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Summary

Kurt Vonnegut's first novel spins the chilling tale of engineer Paul Proteus, who must find a way to live in a world dominated by a supercomputer and run completely by machines. Paul's rebellion is vintage Vonnegut – wildly funny, deadly serious, and terrifyingly close to reality.

As an added bonus, when you purchase our Audible Modern Vanguard production of Kurt Vonnegut's book, you'll also receive an exclusive Jim Atlas interview. This interview – where James Atlas interviews Gay Talese about the life and work of Kurt Vonnegut – begins as soon as the audiobook ends.

©1980 Kurt Vonnegut (P)2008 Audible, Inc.

Critic reviews

"Mr. Vonnegut is a sharp-eyed satirist." ( The New York Times)
"One of the best living American writers." (Graham Greene)

What members say

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Uncanny prediction of today's world of automation.

I love Vonnegut's world view and style; his irreverence towards authority and satirical perspective. What makes him a superior satirist is how he doesn't need to resort to the hysterical. He's measured. His worlds, however inventive, are believable extrapolations of the real one.

I also think his irreverence is particularly mature. In this story which critiques thoughtless, directionless automation of industry in the name of unqualified "progress", he's very aware of the negative consequences of a luddite approach to technology. He's not so irresponsible to say "smash the system" and then walk away without any solutions. He also asks "and then what?" I'm not even sure he's on the side of his heroes who hope to smash the machines and return control to the people. My take home from this is we're damned if we do, damned if we don't when it comes to the use of tech. The best we can do is exploit tech in service of the sort of society we want, and not just for efficiency's sake, choosing carefully what we implement and what we don't for everyone's benefit.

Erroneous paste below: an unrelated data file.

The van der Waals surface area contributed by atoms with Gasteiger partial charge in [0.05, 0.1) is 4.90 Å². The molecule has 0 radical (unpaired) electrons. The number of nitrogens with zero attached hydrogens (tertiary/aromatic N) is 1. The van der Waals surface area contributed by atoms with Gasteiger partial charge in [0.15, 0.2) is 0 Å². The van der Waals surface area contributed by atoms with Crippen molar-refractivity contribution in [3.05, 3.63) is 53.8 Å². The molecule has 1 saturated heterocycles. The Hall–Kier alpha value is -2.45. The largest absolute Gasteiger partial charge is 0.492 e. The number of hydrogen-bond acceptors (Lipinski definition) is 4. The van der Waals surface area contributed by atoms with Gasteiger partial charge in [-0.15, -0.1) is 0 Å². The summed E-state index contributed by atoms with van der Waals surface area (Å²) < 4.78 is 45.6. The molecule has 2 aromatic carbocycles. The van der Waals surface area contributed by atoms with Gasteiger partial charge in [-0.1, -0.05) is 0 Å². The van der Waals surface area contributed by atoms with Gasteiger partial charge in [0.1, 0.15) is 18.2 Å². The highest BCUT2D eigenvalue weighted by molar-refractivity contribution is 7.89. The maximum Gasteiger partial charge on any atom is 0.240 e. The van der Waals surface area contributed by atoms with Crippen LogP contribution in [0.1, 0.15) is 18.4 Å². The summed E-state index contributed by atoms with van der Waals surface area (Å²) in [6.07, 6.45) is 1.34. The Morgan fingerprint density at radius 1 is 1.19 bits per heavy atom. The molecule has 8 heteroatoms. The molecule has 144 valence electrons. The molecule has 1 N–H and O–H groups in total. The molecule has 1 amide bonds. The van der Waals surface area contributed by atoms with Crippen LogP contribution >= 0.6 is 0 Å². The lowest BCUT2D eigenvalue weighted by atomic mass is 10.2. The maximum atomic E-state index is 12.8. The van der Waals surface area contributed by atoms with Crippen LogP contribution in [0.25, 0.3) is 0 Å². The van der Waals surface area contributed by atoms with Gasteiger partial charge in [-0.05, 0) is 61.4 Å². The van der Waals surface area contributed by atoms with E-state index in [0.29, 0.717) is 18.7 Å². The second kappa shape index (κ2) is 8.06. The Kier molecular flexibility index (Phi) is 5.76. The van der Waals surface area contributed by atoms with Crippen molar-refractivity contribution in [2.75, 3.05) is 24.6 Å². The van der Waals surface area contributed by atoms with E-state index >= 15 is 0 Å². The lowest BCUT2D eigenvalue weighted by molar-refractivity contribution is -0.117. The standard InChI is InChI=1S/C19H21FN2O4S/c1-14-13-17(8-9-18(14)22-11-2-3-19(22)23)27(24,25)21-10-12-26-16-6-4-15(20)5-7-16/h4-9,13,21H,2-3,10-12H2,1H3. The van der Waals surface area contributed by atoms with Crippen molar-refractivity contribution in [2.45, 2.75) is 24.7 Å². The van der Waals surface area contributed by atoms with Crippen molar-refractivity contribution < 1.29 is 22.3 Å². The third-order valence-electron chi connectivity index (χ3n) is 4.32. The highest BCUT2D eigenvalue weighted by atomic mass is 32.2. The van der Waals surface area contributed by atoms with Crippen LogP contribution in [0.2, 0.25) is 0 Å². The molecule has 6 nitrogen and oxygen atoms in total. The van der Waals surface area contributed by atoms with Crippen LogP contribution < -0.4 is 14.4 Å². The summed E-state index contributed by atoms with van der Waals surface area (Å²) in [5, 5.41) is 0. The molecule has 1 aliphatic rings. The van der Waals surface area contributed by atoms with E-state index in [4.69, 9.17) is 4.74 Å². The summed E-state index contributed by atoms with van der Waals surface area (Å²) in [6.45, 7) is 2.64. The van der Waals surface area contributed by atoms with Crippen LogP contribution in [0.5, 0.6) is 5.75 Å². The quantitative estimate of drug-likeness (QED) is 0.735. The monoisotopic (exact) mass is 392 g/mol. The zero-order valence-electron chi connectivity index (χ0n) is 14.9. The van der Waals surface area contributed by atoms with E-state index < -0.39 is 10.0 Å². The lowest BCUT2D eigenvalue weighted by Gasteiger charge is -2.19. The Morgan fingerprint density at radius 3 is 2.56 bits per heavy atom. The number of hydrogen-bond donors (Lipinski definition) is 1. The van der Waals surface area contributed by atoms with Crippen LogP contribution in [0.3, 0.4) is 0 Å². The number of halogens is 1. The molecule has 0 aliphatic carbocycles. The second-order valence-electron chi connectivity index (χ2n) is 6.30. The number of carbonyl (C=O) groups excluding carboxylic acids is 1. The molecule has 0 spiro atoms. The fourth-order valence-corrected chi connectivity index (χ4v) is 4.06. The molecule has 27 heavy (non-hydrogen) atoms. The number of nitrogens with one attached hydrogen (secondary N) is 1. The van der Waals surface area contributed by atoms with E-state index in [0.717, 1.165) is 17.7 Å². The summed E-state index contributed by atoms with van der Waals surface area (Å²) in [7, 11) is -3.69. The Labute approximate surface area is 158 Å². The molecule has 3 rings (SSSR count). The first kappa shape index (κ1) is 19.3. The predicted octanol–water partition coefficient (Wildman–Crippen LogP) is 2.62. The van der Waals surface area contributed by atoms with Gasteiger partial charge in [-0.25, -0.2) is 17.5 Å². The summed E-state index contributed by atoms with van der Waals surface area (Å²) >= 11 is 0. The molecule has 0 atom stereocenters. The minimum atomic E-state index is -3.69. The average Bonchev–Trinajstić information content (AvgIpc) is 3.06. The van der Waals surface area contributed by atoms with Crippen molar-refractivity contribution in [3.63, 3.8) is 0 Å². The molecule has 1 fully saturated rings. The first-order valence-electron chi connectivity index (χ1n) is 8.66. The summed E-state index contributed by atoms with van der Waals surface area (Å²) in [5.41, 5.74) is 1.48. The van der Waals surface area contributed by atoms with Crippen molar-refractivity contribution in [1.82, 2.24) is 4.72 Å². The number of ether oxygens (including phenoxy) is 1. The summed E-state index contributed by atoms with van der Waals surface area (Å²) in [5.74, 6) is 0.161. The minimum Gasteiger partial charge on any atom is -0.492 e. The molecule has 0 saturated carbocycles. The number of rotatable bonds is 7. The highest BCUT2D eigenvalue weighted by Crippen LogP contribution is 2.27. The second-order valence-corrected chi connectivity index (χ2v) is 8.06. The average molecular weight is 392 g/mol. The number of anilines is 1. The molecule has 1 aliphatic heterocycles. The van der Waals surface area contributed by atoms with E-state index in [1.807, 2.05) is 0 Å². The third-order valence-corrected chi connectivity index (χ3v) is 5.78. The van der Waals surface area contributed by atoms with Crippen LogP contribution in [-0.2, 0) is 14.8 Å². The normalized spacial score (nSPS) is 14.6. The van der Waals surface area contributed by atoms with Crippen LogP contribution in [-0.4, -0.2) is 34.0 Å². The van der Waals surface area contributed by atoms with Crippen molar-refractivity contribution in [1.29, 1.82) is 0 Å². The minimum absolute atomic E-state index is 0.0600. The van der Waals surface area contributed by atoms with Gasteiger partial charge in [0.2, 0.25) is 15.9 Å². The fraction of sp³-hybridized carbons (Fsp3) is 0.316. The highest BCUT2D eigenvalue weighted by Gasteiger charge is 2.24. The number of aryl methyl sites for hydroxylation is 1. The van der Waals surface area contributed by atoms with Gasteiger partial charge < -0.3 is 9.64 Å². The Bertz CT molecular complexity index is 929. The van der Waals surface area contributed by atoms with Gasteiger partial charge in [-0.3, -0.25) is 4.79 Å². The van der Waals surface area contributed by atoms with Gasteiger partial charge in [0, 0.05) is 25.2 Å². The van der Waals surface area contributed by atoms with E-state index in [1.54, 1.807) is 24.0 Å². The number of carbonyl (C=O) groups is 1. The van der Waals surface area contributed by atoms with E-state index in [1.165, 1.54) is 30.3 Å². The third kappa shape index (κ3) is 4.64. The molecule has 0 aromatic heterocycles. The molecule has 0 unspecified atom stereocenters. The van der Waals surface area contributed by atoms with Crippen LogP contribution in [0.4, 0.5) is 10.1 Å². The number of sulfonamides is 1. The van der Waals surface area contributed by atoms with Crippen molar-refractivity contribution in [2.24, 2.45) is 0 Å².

As someone working in AI and concerned about the social and political ramifications of it, I can't believe Vonnegut was so "on it" over 50 years ago. We live in a prepubescent version of the tech utopia/nightmare he predicts. He's one of those writers who can look around him at our madness and synthesize it into a coherent criticism, show us common sense and suggest the humane thing to do.

One of my top ten novels.

2 of 2 people found this review helpful

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Still great, don't worry about it being dated

Despite being full of technical stuff dated in the 50s, the issues and ideas are still relevant and the story telling is timeless. Very well read, with good voice acting across the range of characters. A funny and thought provoking book.

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Absolute Brilliance!

What a wonderful book! Funny and serious at the same time it explores what should we value about modern life. Vonnegut writes in a very clear understandable manner that allows the reader to fall fully into his way of thinking, which is laced with heart felt wisdom and insight. Highly recommended!

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brilliant

vonegut vision in player piano is immensely profound. the plot is engaging but the world is the true star of the novel, it's unsettling lyn accurate in many ways. I think Orwell reads vonegut...

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  • Christopher Bowers
  • 18-09-17

Poor narration

I am a huge Kurt Vonnegut fan, and was hoping to really enjoy listening to this book. I love the story, but the monotone (digitally sourced?) narration makes this impossible to listen too. Do not buy Kurt Vonnegut books from this series!